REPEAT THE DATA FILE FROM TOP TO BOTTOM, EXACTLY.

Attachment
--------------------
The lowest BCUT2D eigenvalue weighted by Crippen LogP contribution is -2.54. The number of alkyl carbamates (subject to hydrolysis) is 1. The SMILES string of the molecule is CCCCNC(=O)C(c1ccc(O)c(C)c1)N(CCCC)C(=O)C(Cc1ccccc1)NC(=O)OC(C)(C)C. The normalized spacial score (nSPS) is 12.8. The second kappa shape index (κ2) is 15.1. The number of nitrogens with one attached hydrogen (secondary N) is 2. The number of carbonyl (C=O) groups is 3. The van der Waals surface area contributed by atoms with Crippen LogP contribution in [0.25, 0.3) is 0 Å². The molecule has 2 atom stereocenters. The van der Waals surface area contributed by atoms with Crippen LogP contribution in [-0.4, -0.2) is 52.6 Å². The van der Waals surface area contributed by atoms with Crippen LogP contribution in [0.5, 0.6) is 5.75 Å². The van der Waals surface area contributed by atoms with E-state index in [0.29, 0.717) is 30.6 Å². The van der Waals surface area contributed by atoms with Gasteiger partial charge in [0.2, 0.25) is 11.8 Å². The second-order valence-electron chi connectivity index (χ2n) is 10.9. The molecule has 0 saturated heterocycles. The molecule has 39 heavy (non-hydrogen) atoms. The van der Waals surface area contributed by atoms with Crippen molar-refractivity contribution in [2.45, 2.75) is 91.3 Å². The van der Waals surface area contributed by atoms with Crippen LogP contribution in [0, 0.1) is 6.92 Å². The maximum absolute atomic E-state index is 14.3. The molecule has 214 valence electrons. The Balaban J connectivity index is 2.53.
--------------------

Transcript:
The lowest BCUT2D eigenvalue weighted by Crippen LogP contribution is -2.54. The number of alkyl carbamates (subject to hydrolysis) is 1. The SMILES string of the molecule is CCCCNC(=O)C(c1ccc(O)c(C)c1)N(CCCC)C(=O)C(Cc1ccccc1)NC(=O)OC(C)(C)C. The normalized spacial score (nSPS) is 12.8. The second kappa shape index (κ2) is 15.1. The number of nitrogens with one attached hydrogen (secondary N) is 2. The number of carbonyl (C=O) groups is 3. The van der Waals surface area contributed by atoms with Crippen LogP contribution in [0.25, 0.3) is 0 Å². The molecule has 2 atom stereocenters. The van der Waals surface area contributed by atoms with Crippen LogP contribution in [-0.4, -0.2) is 52.6 Å². The van der Waals surface area contributed by atoms with Crippen LogP contribution in [0.5, 0.6) is 5.75 Å². The van der Waals surface area contributed by atoms with E-state index in [0.29, 0.717) is 30.6 Å². The van der Waals surface area contributed by atoms with Gasteiger partial charge in [0.2, 0.25) is 11.8 Å². The second-order valence-electron chi connectivity index (χ2n) is 10.9. The molecule has 0 saturated heterocycles. The molecule has 39 heavy (non-hydrogen) atoms. The van der Waals surface area contributed by atoms with Crippen molar-refractivity contribution in [2.45, 2.75) is 91.3 Å². The van der Waals surface area contributed by atoms with Crippen LogP contribution in [0, 0.1) is 6.92 Å². The maximum absolute atomic E-state index is 14.3. The molecule has 214 valence electrons. The Balaban J connectivity index is 2.53.